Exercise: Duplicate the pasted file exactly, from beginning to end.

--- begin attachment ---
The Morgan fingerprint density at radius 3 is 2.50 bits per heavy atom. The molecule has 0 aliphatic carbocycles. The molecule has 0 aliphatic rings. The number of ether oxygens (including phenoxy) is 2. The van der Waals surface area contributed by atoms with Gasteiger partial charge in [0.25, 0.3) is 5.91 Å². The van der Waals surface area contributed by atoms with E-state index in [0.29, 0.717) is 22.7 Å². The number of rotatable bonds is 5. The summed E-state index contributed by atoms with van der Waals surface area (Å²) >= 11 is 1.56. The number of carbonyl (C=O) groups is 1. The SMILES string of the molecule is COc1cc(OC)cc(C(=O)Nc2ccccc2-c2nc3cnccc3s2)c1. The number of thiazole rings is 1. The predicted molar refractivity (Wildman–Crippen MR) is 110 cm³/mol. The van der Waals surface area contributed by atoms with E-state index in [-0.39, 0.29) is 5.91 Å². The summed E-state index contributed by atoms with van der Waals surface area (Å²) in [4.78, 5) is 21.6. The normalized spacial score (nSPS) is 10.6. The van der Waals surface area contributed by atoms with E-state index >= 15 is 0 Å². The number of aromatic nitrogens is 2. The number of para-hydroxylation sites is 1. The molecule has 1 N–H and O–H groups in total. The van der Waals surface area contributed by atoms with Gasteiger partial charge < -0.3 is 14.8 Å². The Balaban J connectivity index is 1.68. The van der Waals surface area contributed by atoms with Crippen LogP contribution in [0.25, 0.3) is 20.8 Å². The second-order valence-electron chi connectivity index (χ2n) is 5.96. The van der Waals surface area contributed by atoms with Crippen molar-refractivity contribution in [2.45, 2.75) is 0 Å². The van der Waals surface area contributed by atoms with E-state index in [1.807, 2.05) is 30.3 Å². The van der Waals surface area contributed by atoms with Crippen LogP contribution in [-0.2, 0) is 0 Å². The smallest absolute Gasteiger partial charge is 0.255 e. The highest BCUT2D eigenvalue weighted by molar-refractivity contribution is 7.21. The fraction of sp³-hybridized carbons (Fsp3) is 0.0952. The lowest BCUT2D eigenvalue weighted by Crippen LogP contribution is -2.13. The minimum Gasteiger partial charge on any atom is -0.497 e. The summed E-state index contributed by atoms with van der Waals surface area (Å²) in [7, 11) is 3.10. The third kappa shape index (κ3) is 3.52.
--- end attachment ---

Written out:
The Morgan fingerprint density at radius 3 is 2.50 bits per heavy atom. The molecule has 0 aliphatic carbocycles. The molecule has 0 aliphatic rings. The number of ether oxygens (including phenoxy) is 2. The van der Waals surface area contributed by atoms with Gasteiger partial charge in [0.25, 0.3) is 5.91 Å². The van der Waals surface area contributed by atoms with E-state index in [0.29, 0.717) is 22.7 Å². The number of rotatable bonds is 5. The summed E-state index contributed by atoms with van der Waals surface area (Å²) >= 11 is 1.56. The number of carbonyl (C=O) groups is 1. The SMILES string of the molecule is COc1cc(OC)cc(C(=O)Nc2ccccc2-c2nc3cnccc3s2)c1. The number of thiazole rings is 1. The predicted molar refractivity (Wildman–Crippen MR) is 110 cm³/mol. The van der Waals surface area contributed by atoms with E-state index in [-0.39, 0.29) is 5.91 Å². The summed E-state index contributed by atoms with van der Waals surface area (Å²) in [4.78, 5) is 21.6. The normalized spacial score (nSPS) is 10.6. The van der Waals surface area contributed by atoms with E-state index >= 15 is 0 Å². The number of aromatic nitrogens is 2. The number of para-hydroxylation sites is 1. The molecule has 1 N–H and O–H groups in total. The van der Waals surface area contributed by atoms with Gasteiger partial charge < -0.3 is 14.8 Å². The Balaban J connectivity index is 1.68. The van der Waals surface area contributed by atoms with Crippen LogP contribution in [0.25, 0.3) is 20.8 Å². The second-order valence-electron chi connectivity index (χ2n) is 5.96. The van der Waals surface area contributed by atoms with Crippen molar-refractivity contribution in [2.45, 2.75) is 0 Å². The van der Waals surface area contributed by atoms with E-state index in [1.807, 2.05) is 30.3 Å². The van der Waals surface area contributed by atoms with Crippen LogP contribution in [-0.2, 0) is 0 Å². The smallest absolute Gasteiger partial charge is 0.255 e. The highest BCUT2D eigenvalue weighted by molar-refractivity contribution is 7.21. The fraction of sp³-hybridized carbons (Fsp3) is 0.0952. The lowest BCUT2D eigenvalue weighted by Crippen LogP contribution is -2.13. The minimum Gasteiger partial charge on any atom is -0.497 e. The summed E-state index contributed by atoms with van der Waals surface area (Å²) in [7, 11) is 3.10. The third kappa shape index (κ3) is 3.52.